Welcome to Diversity in Sci-Fi! Today we are reviewing The Seep by Chana Porter, a surreal speculative fiction novel about a peaceful alien invasion that transforms Earth into a blissful utopia, where capitalism no longer exists and anyone can be anything they want to be.
Title/Author: The Seep by Chana Porter
Summary: When the aliens invade, Trina Goldberg-Oneka, a trans woman of color, and her wife Deeba throw a dinner party for their neighbors, unaware that the Seep had already invaded their city's water supply. Soon, everyone is integrated with the Seep, and their gentle alien overlords usher in an era of blissful complacency. Years later, everyone is content in their capitalism-free world, and "Seeptech" modifications are all the rage, from retractable claws to hooves. Personal transformations have become a performance art. Trina has never gotten any Seep modifications, and she can scarcely believe it when her wife mentions that she wants to transform back into a baby... but Deeba is more serious than Trina can possibly imagine.
Sub-genre: Utopia, Alien Invasion
Book Format: Physical (also available in eBook format)
Length: 203 pages
In one of the earliest conversations in the book, Trina Goldberg-Oneka discusses Seep modifications with Horizon Line, a fellow person of color who appears to be ageless. His face looks exactly the same as it did decades ago, and Trina assumes that he is using the Seep to smooth away any wrinkles. With a smug sense of superiority, he confides in her: "This isn't my real face." Trina is horrified to discover that her friend was a white man who modified himself to look like his deceased lover: a brown-skinned man. He tells Trina -- a woman of color -- that race is simply a construction. Trina's response really stuck with me: "Constructs mean things [....] Our bodies may be containers, but they still carry specific histories. And those histories are still meaningful. Of course the Seep doesn't understand that--they're amorphous beings with no physical bodies! But I won't let you stand here, looking like that, and tell me that my history is interchangeable with yours."
Horizon simply shrugs off the comment. When accused of being racist, he becomes hurt and offended, as if being called a racist is somehow more hurtful than being a victim of racism. While I have never experienced alien technology that allows for fantastical body modifications, I have experienced something similar to Trina's conversation with her friend. Because white, cisgender, gay people know what homophobia feels like, they assume that they are incapable of perpetuating other prejudices, such as racism or transphobia. Simply put: experiencing oppression on the axis of sexuality does not absolve you of oppressing others on the axes of race and gender.
I really appreciated the inclusion of this moment in The Seep. It revealed a lot about the convictions and morality of both characters. It also made a salient point about how white people elevate their voices over those of POC, invalidating their experiences and opinions. It was necessary for both the character and the reader to hear!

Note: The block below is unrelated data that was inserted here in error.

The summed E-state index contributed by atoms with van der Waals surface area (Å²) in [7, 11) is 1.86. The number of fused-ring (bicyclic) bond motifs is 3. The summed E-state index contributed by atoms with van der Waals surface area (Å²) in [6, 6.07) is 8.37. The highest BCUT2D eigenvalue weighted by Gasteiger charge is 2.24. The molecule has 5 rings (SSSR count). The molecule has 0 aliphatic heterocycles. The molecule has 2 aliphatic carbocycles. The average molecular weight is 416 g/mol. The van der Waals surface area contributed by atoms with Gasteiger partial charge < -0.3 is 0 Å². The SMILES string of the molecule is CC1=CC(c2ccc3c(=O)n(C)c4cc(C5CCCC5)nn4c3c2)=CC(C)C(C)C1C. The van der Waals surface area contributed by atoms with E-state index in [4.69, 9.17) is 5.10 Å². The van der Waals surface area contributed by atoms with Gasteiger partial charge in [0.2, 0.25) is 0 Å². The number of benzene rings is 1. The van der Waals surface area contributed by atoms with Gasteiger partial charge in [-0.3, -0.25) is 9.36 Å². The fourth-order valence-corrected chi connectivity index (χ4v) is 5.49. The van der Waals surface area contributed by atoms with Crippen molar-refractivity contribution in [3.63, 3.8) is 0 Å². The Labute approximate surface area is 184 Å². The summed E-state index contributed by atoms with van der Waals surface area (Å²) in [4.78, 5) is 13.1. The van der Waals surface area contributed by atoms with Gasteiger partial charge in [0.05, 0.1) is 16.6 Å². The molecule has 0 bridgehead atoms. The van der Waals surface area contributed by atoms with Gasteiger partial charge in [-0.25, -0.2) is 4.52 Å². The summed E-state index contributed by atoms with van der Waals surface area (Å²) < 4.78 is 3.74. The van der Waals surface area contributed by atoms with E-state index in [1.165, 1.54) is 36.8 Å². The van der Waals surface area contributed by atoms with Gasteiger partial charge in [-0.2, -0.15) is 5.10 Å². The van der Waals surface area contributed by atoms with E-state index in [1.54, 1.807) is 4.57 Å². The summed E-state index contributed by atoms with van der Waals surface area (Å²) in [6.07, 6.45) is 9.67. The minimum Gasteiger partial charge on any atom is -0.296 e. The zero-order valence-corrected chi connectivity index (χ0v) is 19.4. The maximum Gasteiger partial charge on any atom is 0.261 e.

The Seep delivers when it comes to both trans and queer representation. In Trina's aforementioned conversation with Horizon, he compares the act of slipping on another race's skin to Trina's transition, asking her if she had ever taken hormones or had surgery. Trina unequivocally tells him that this is none of his business, and regardless, it's not the same thing. Anyone who is transgender has more likely than not been asked "have you had 'the surgery'?" It's a rude, invasive question, but it's a common one. Its inclusion in this novel added a sad touch of realism to a science-fictional universe, where Seep technology allows a stranger to display a sign above their head that indicates their preferred pronouns.
I also found Trina's relationship with Deeba to be startlingly touching. The part of this book that puts people off the most is the idea of Trina's wife wanting to become a baby, but I thought it was handled well. Deeba wants to use the Seep to revert to childhood so that she can get a second chance at life: to grow up in a loving home with a family who cares for her. Trina understandably balks at this idea. She can't understand her wife's rationale: Deeba wants them to cycle through life together, learning how to love each other in every way possible, going beyond pure romance. It was an interesting concept, and I could understand both characters' perspectives.
"Trina FastHorse Goldberg-Oneka, daughter of Rita and Samuel, a child of love. Trans woman. Artist. Doctor. Healer. Native American. Jew." For such a slim novel, Trina is a wonderfully developed female character. She never feels tokenized in the slightest. She is allowed to feel a full spectrum of emotions, from warmth to anger to grief. I appreciated that Trina's grief was allowed to be ugly and upsetting: it made her human, rather than a cardboard cutout of a female character.
This delightfully bizarre book was exactly what I needed to read this month! Its social commentary was wonderfully relevant. One of my favorite passages says it best:
"Every day, I wake up embarrassed by my country and what we've become--"
"Ugh," groaned Mariam. She took on the tone of a newscaster. 'Now, more than ever. . . In these trying times. . ." Trina laughed and
slapped the table.
"Let her finish!" chided Deeba.
Katharine cleared her throat. "As I was saying! I'm embarrassed by what we've become, and by what we always have been and have
"In these trying times" has truly become a mock-worthy phrase in the COVID era, and I couldn't help but laugh when I read it. Despite this, The Seep was something of an escapist read for me. I enjoyed being transported into this utopian world and considering whether or not such a world would be ideal. Recommended for readers who enjoy socially-conscious speculative fiction with a surreal edge.